Jim Armitage: Businessmen in sanction-hit countries can push for change


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Outlook When you get an approach from a lobby group representing Nigerian business leaders, your suspicion alarms go haywire.

One of the most corrupt nations on earth, with a deeply dubious political leadership and a reputation for being less than kind to journalists is not, one strongly suspects, likely to be blessed with the cleanest of corporate tycoons.

However, Nigeria First’s concerns seem hard to fault. They are worried about the mayhem being caused by Boko Haram in the north. They are concerned the chaos will spread, and they fear the terrorists’ infiltration into the political system. Most of all, they worry for their businesses – that political and social instability will send investors and trading partners fleeing.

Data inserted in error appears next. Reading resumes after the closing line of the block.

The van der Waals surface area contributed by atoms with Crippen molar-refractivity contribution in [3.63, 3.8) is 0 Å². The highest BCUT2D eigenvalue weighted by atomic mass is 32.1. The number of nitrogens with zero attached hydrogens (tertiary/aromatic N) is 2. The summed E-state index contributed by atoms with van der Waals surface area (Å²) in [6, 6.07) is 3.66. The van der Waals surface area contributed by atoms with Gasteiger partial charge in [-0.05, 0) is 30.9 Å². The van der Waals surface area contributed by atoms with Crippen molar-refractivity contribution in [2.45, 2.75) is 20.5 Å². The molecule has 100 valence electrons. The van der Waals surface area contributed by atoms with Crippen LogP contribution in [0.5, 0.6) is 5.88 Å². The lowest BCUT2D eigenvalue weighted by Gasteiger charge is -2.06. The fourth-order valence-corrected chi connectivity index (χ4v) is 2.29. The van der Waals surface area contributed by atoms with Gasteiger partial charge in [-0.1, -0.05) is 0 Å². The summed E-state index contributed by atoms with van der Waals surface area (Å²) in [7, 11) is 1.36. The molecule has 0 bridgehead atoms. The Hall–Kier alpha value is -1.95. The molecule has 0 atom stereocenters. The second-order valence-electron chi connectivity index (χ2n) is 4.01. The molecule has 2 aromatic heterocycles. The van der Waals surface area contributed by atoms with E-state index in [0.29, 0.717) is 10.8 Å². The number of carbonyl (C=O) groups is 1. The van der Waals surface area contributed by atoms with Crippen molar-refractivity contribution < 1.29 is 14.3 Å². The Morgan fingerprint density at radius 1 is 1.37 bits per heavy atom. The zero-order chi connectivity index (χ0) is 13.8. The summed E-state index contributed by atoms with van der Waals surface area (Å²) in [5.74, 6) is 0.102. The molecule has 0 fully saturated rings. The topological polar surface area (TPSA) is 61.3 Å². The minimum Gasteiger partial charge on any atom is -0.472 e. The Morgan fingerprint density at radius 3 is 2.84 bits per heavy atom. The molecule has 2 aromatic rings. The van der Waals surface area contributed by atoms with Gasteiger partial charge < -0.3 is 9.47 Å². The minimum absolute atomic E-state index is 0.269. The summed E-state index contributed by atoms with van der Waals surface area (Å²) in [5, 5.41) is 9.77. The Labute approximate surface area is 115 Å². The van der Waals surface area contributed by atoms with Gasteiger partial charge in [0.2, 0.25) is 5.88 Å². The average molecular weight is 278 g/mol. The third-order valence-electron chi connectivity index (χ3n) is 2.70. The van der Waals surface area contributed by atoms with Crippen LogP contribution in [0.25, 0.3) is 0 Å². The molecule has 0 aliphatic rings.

Which gets one thinking: despite all the corruption, in countries in chaos businessmen can be among the few powerful actors with a genuine interest in long-term stability. Corruption, terrorism and human rights abuses are trade killers for a country.

So, as The Independent reported yesterday, Nigeria’s businesses are now trying to get their plea for help against Boko Haram and its backers heard by Britain’s leaders, and the UN. We should heed them.

Meanwhile, in London today, chairmen and chief executives from Iran hold the first serious trade conference in the West since the current round of sanctions.

You could say it’s unlucky that it comes as the case of Ghoncheh Ghavami, the British activist jailed for trying to go to a volleyball game, hits the Ten O’Clock News. But perhaps the timing is not so inauspicious. I suspect the business community in Iran is as ashamed at her treatment as we are here and, in the relative safety of the UK, will feel confident enough to say so.

And, when sanctions are lifted, it will be powerful Iranian businesses trading with the West that will press their government most effectively for reform.